A ninth grader at George School, will speak about her journey to and in America to the adult class at the Newtown Quaker Meetinghouse, 219 Court Street, on Sunday, April 10 at 9:45 a.m. Meeting for Worship in the manner of Friends will begin at 11 a.m. The public is invited to attend both events.
Her topic will be “From Kabul to Krispy Kreme: An Afghan Girl’s Journey to America”
According to her “American Mom,” the student currently has terrific grades at George School and she has made a number of friends from various countries as well as the US. “Her roommate is from Hong Kong and they became very fast friends. They enjoy watching a movie or dancing to expend some energy after studying.”
Her American Mom went on to say, “She is working very hard on her English composition, making great progress with math, and learning a lot of history. She is excited to have the opportunity to experience the arts and is currently taking piano lessons and loves her ceramics class! In the fall she played developmental soccer, in the winter she played basketball and she is now trying softball. She has had many wonderful opportunities.”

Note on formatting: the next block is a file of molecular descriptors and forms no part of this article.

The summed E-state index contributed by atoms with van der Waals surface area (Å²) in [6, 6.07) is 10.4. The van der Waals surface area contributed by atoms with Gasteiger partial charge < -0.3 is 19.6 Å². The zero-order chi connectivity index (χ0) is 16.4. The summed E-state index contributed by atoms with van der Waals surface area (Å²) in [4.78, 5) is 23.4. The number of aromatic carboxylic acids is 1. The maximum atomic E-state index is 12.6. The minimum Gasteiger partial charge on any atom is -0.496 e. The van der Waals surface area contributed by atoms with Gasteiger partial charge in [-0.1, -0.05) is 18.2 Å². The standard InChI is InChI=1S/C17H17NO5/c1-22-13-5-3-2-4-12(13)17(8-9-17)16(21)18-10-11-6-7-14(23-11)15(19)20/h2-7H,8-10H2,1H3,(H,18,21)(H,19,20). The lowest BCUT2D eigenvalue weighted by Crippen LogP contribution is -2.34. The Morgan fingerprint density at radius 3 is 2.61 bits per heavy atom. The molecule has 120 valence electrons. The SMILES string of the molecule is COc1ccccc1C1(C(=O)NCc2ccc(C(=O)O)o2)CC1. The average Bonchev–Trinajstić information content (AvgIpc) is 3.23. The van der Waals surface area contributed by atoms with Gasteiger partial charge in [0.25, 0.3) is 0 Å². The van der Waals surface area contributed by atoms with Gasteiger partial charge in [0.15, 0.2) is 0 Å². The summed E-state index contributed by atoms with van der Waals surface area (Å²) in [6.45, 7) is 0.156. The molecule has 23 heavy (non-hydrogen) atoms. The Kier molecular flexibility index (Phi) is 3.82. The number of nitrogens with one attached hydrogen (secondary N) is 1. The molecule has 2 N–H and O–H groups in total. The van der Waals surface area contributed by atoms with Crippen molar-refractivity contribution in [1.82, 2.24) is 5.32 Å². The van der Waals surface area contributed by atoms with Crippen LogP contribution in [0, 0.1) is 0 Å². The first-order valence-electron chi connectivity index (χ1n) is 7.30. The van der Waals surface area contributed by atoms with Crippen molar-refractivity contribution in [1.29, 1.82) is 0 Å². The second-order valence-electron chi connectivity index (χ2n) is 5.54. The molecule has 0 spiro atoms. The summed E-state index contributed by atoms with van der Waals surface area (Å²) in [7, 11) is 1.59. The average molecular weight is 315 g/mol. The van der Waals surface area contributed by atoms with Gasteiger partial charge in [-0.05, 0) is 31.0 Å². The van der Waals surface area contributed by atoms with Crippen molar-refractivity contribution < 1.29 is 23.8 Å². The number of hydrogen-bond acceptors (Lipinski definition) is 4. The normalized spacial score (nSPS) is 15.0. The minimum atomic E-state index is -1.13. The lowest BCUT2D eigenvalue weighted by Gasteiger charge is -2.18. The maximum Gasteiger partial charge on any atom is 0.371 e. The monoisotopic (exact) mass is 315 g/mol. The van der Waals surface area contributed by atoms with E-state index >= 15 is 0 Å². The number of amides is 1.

In her remarks, the Afghan student will describe her George School experience as well as her family’s roots in Afghanistan and their move as refugees to Pakistan as the war raged in their home town. The student, her two sisters and one brother were raised by their mother, a tailor, after their father was killed in a building collapse more than a decade ago.
Just four years ago while attending primary school in her home town of Jalalabad, the young Afghan was put in contact with School of Leadership Afghanistan (SOLA), an organization working to provide global educational opportunities to promising young Afghan women. Speaking Pashto and Urdu but barely a word of English, she enrolled in an intensive Sola program in Kabul to prepare her for study abroad.
In September 2014 she arrived in the USA and lived with Newtown Friends Meeting members, Renee Noel and Wayne Heacock and their two daughters Emily and Charlotte in Newtown while she attended eighth grade at Newtown Friends School. The student says life at Newtown Friends School last year was “rewarding and difficult. My teachers were warm and supportive but the work was demanding. And my year living with my host family was a terrific experience. They welcomed me and made me feel a part of the family.”
She says she is thrilled to now be a boarding student at George School where she has been awarded a scholarship. Supporters of hers have contributed additional funds for a computer, school supplies, piano lessons and incidentals.